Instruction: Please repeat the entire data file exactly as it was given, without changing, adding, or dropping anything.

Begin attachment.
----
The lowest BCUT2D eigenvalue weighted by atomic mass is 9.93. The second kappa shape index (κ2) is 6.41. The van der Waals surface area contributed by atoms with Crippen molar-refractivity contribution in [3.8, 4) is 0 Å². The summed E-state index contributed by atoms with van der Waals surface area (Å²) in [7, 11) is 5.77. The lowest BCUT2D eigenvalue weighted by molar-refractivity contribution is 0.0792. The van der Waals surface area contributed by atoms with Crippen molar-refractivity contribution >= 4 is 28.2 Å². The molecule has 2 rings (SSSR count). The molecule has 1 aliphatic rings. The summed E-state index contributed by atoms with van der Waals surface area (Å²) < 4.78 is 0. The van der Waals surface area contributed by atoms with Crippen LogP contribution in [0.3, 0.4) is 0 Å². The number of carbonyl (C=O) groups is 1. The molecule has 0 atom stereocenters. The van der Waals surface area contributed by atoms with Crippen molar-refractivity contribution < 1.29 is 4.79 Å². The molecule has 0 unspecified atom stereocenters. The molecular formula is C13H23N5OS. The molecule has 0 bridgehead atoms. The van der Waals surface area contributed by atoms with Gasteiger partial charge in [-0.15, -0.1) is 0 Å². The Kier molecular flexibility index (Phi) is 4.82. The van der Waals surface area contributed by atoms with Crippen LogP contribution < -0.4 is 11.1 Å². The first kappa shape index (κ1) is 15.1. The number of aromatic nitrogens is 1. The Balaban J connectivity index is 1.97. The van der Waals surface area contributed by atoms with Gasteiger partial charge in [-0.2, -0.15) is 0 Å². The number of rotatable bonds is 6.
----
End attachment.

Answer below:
The lowest BCUT2D eigenvalue weighted by atomic mass is 9.93. The second kappa shape index (κ2) is 6.41. The van der Waals surface area contributed by atoms with Crippen molar-refractivity contribution in [3.8, 4) is 0 Å². The summed E-state index contributed by atoms with van der Waals surface area (Å²) in [7, 11) is 5.77. The lowest BCUT2D eigenvalue weighted by molar-refractivity contribution is 0.0792. The van der Waals surface area contributed by atoms with Crippen molar-refractivity contribution >= 4 is 28.2 Å². The molecule has 2 rings (SSSR count). The molecule has 1 aliphatic rings. The summed E-state index contributed by atoms with van der Waals surface area (Å²) < 4.78 is 0. The van der Waals surface area contributed by atoms with Crippen LogP contribution in [0.3, 0.4) is 0 Å². The number of carbonyl (C=O) groups is 1. The molecule has 0 atom stereocenters. The van der Waals surface area contributed by atoms with Crippen molar-refractivity contribution < 1.29 is 4.79 Å². The molecule has 0 unspecified atom stereocenters. The molecular formula is C13H23N5OS. The molecule has 0 bridgehead atoms. The van der Waals surface area contributed by atoms with Gasteiger partial charge in [-0.15, -0.1) is 0 Å². The Kier molecular flexibility index (Phi) is 4.82. The van der Waals surface area contributed by atoms with Crippen LogP contribution < -0.4 is 11.1 Å². The first kappa shape index (κ1) is 15.1. The number of aromatic nitrogens is 1. The Balaban J connectivity index is 1.97. The van der Waals surface area contributed by atoms with Gasteiger partial charge in [-0.2, -0.15) is 0 Å². The number of rotatable bonds is 6.